#4) Hold a cookie exchange. Everybody loves Christmas cookies. Choose one Saturday afternoon or week day evening in December and invite your friends to bring 6 dozen of their favorite homemade cookie. Cookies should be packaged in plastic bags; one dozen cookies per bag. Cookie packages are laid out on the table and once everyone has arrived, each person selects six different cookie packs of their choice. Each person only has to bake one batch (of 6 dozen) cookies but they get to take home six different varieties. When making your own 6 dozen, if you are strapped for cash, avoid choosing a cookie recipe that calls for expensive ingredients. Leave out the chocolate chips, candy pieces, and nuts. Instead choose a recipe that uses ingredients you already have on hand. Cutout cookies, gingerbread boys, or pin wheels are more labor-intensive but the ingredients are less expensive than many others. Save yourself a few dollars and spend your time rolling and cutting instead. Your busy friends will appreciate your extra effort.Embed from Getty Images
#5) Set up a card table in the corner and start a jigsaw puzzle. Family members can work on it piece by piece in their own free time. It’s a nice quiet way to relax at the end of a long day or on snowy days when you’re stuck inside.
#6) Take a wintertime hike. This time of year you will likely have the hiking trails in local parks to yourself. The scenery is just as beautiful in December as it is in July. Bundle up and spend a morning exploring.
#7) Plan an evening of Christmas caroling with your friends or neighbors. Walk from house to house in your own neighborhood. Or visit local nursing homes and sing a few holiday songs. The patients will appreciate it more than you know. At the end of the evening, invite everyone back to your house for cookies and hot chocolate.
#8) Have a Christmas movie marathon. If you don’t have any Christmas DVD’s of your own, borrow a few from the local library. Old favorites like “White Christmas,” “It’s a Wonderful Life,” “Holiday Inn,” and “Miracle on 34th Street,” are also easy to find in thrift stores and usually cost less than $1. Gather everyone around the TV, pop some popcorn, and enjoy!
#9) Take a “light drive.” One night before Christmas my dad always piled the family into our car and drove us around town to look at all of the Christmas lights. To this day, my family still makes this annual trek every year. It costs nothing. Christmas light displays are there for everyone to enjoy. Pack a picnic basket and enjoy dinner in the car or return home for a cup of hot chocolate or a milk and cookies treat.Embed from Getty Images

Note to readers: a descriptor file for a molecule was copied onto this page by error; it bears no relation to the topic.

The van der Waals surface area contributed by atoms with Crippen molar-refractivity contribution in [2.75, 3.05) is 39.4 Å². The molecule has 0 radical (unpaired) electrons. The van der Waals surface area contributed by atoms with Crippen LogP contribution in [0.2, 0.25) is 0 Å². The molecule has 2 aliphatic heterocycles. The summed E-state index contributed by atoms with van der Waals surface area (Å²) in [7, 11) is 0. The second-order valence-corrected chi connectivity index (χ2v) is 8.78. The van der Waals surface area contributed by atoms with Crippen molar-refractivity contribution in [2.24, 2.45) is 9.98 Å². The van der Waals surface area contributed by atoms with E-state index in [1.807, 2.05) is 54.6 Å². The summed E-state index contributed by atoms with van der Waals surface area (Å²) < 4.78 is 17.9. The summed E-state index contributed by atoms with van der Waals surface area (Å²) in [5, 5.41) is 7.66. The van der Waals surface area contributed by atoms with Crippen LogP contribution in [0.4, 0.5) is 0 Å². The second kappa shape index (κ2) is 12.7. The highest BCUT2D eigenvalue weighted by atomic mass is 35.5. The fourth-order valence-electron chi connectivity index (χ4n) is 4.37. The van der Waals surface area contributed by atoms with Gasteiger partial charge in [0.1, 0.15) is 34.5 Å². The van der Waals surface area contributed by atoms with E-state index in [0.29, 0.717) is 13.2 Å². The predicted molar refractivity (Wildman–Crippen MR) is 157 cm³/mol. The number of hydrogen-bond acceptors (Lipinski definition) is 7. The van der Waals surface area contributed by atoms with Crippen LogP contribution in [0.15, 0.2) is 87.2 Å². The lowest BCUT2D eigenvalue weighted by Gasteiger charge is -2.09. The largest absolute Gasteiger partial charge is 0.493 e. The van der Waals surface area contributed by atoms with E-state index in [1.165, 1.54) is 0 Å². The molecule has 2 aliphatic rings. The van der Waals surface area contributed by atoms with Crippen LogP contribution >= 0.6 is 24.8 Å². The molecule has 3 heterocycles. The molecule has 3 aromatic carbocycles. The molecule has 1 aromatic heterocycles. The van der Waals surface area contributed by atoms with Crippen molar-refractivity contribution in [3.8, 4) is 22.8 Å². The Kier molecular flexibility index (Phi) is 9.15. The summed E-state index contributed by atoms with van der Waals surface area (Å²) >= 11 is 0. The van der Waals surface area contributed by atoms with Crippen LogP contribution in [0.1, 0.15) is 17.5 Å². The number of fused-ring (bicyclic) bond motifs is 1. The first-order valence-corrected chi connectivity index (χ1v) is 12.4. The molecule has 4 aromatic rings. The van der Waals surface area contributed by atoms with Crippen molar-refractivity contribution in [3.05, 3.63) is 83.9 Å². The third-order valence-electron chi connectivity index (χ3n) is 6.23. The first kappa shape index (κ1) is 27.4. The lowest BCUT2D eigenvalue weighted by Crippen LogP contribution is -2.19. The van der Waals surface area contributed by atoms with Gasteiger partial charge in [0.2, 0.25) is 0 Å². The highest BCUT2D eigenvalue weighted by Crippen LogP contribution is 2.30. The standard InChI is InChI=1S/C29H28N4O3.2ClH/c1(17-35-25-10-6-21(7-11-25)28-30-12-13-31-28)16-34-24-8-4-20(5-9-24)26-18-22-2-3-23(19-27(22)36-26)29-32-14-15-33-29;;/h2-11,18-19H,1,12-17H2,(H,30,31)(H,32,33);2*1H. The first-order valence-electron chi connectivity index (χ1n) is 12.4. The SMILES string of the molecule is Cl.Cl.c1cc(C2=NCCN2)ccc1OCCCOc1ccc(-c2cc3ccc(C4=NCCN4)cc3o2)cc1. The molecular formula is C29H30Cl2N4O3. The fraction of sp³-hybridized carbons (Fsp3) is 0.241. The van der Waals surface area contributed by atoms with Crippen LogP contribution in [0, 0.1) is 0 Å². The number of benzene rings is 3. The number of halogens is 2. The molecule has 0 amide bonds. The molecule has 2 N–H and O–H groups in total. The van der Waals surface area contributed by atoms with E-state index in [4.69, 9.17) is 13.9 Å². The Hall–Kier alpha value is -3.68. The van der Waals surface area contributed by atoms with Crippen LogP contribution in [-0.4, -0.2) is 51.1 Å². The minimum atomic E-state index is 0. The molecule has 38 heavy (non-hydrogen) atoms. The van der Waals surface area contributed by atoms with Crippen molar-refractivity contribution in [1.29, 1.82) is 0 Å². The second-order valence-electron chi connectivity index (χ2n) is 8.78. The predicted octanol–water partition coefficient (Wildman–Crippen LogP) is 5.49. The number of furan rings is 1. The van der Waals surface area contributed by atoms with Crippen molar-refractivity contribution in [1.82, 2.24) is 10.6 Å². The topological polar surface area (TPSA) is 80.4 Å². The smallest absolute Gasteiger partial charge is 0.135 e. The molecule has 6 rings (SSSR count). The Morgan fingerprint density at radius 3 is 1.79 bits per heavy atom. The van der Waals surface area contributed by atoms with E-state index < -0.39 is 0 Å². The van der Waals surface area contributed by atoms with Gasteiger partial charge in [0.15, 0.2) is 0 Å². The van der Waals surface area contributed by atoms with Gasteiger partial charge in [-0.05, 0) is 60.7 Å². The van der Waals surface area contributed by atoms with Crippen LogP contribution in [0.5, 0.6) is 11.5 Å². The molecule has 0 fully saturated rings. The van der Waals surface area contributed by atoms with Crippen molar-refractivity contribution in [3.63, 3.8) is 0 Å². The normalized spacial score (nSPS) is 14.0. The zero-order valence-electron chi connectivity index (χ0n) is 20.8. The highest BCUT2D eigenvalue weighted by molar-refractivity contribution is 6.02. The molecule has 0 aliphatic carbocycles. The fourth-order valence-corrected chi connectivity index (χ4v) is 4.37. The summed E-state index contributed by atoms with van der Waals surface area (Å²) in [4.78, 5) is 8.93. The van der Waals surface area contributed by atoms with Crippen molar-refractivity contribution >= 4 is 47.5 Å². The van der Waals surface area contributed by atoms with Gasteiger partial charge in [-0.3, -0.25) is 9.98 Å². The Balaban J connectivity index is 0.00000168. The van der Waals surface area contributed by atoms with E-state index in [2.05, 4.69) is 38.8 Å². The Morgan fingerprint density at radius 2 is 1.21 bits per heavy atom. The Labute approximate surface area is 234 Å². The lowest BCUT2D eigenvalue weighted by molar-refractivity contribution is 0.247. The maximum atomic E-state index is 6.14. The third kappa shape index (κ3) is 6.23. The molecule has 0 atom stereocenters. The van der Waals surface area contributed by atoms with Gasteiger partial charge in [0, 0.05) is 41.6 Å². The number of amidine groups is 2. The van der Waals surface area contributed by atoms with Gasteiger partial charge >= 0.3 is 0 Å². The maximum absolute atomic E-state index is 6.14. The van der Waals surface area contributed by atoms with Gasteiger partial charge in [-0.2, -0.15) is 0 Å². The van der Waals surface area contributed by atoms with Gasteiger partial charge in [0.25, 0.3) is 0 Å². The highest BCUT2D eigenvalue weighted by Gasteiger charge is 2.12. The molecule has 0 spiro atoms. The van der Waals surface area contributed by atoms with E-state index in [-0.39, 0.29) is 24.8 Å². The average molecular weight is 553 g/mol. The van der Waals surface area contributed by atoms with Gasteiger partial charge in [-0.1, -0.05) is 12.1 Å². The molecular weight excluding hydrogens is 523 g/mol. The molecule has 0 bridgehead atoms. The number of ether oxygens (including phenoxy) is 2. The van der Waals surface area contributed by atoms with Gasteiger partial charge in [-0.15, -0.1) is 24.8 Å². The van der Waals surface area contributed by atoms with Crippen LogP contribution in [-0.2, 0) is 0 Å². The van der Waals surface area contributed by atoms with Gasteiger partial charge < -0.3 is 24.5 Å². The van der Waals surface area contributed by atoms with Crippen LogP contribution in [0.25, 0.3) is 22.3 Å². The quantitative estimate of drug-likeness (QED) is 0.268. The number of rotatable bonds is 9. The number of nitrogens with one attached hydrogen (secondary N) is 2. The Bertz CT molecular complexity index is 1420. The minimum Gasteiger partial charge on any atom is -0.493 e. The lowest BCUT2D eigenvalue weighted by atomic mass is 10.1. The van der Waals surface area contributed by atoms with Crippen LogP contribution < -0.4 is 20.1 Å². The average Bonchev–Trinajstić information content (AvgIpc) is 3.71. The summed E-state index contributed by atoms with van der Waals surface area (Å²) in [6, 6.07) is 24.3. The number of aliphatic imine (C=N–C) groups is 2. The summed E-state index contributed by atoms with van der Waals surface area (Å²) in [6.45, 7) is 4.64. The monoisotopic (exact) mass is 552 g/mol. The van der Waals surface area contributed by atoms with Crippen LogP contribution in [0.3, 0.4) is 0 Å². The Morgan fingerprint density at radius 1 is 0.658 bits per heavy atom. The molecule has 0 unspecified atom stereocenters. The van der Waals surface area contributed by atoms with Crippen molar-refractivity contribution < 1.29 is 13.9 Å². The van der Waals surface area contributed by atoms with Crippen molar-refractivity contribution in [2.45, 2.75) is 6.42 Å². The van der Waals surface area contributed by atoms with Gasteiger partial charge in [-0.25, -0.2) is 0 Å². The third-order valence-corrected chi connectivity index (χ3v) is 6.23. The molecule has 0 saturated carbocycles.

#10) Check your local newspaper and your county’s Visitors Bureau website for local free events. A limited budget is no excuse for sitting at home all season. Lots of towns have Christmas parades. Local schools have free Christmas concerts. You don’t have to have a kid involved to attend. There are also a lot of craft fairs happening this time of year. Look around at one or two and you might get some ideas for inexpensive gifts you can make. Local churches have nativity programs that can be attended for free. Many shopping malls also have seasonal entertainment that you can sit and watch free of charge during the holidays.Embed from Getty Images
#11) Volunteer. Make a plan to spend a day serving Christmas dinner at a local food kitchen. You’ll not only be helping others but you’re likely to make some new friends and have some fun too. We have an arts center in my community that produces an annual production of “The Nutcracker.” It’s possible to see the show for free if you volunteer to usher or work in the concessions stand. Offer to take an elderly neighbor Christmas shopping. If they don’t own a car, it might be their only chance to get out to the stores.
No matter what you choose to do this holiday season you want to make it special. Plan activities by placing them on a calendar. It gives you and everyone in the family something to plan for and look forward to. Anticipation is half the fun!Embed from Getty Images